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Mugabe Tries to Show Strength as Zimbabwe Watches Egypt Uprising

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Zimbabwe's President Robert Mugabe attends the 16th African Union summit in Ethiopia's capital Addis Ababa Jan. 30. (Reuters)

The ripple effect of Egypt's anti-government protests is not only being felt in the Middle East but as far away as Zimbabwe, a country with a similar political situation. 

Supporters of Zimbabwean President Robert Mugabe -- an authoritarian ruler who's been in power since 1980 -- are accusing the country's main opposition leader of using the Egypt protests to whip up similar anti-government sentiment in the southern African nation. 

On Thursday, Zimbabwean state-run radio cited an exclusive Fox News.com interview with opposition leader Prime Minister Morgan Tsvangirai at the World Economic Forum in Davos, Switzerland last week in which he seemed to encourage his countrymen to follow suit. 

When asked about whether the Egypt protests could affect events back home, Tsvangirai said, "when people take their rights and start demanding more rights, there is nothing wrong with that, including in Zimbabwe." So far, there have been no reports of anti-government rallies following Tsvangirai's comments. But in a sign that the ruling clique may want to show its strength in a tumultuous time, at least two pro-Mugabe rallies have been held this week in both the capital, Harare, and Mbare township.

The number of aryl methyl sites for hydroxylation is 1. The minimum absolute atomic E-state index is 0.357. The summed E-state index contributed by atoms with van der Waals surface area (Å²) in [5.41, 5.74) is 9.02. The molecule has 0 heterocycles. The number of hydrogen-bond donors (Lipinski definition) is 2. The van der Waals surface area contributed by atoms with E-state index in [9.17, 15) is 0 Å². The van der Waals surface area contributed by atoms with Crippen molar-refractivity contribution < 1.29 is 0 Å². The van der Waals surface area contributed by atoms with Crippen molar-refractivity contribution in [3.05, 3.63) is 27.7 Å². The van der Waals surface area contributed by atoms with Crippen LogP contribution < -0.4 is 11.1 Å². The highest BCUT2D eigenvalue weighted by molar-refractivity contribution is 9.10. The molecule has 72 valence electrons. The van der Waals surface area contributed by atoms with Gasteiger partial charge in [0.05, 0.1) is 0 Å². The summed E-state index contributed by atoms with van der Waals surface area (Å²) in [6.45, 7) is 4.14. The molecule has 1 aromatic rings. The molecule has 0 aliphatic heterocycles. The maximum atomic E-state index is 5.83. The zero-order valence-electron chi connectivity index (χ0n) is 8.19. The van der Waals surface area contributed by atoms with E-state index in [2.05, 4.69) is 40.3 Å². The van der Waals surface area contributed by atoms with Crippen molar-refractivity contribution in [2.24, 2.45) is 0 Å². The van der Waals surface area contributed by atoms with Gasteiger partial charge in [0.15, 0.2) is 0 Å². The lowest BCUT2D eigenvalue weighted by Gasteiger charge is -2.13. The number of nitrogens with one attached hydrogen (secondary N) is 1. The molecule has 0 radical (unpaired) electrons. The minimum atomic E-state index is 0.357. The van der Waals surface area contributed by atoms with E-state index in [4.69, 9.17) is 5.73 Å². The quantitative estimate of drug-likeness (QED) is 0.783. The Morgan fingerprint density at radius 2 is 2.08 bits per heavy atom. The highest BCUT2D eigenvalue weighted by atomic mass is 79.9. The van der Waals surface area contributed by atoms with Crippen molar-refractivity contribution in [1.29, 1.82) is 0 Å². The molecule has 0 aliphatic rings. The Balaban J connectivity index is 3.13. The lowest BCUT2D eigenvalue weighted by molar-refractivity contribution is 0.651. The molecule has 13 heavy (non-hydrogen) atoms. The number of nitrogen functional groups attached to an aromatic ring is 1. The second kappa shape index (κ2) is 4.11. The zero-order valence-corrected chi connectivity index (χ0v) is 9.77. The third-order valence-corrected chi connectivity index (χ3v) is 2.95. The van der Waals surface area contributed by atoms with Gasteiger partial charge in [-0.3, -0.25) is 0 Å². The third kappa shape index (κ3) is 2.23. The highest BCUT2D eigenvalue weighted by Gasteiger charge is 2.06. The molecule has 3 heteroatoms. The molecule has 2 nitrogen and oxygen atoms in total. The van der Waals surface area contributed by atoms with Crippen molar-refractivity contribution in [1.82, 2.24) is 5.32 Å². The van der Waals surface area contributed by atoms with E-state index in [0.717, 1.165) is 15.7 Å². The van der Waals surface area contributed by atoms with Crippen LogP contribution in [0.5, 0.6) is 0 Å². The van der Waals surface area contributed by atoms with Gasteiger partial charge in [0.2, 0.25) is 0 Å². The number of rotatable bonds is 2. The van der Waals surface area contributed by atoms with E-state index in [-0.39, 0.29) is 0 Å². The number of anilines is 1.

Zimbabwe's 10-year political and economic spiral downward under Mugabe's rule has been widely condemned by the international community, including the United States. Human rights organizations have cited the 86-year-old leader's repeated jailing of opponents, including Tsvangirai, and restrictions on the press and free speech. International media organizations have been banned at various times from reporting within the country. Fox News is currently banned in Zimbabwe. 

In its 2009 report on human rights, the State Department said the ruling ZANU-PF Party's, "dominant control and manipulation of the political process through trumped-up charges and arbitrary arrest, intimidation, and corruption effectively negated the right of citizens to change their government." 

Tsvangirai, who founded the opposition Movement for Democratic Change (MDC), was sworn in as prime minister in a power-sharing agreement in February 2009, but critics contend his role is largely symbolic and his ability to change the political system still hampered by ZANU-PF. 

Mugabe has promised new elections this year. 

In spite of the ban on some foreign media, international broadcasters like Al Jazeera, BBC and CNN are permitted to broadcast within the country. As a result, many Zimbabweans have been watching the events in Egypt unfold. The ruling party has responded to the coverage by stating that the Egypt protests are a result of that country's close alliance with the United States, a common target for both the ZANU-PF and Mugabe.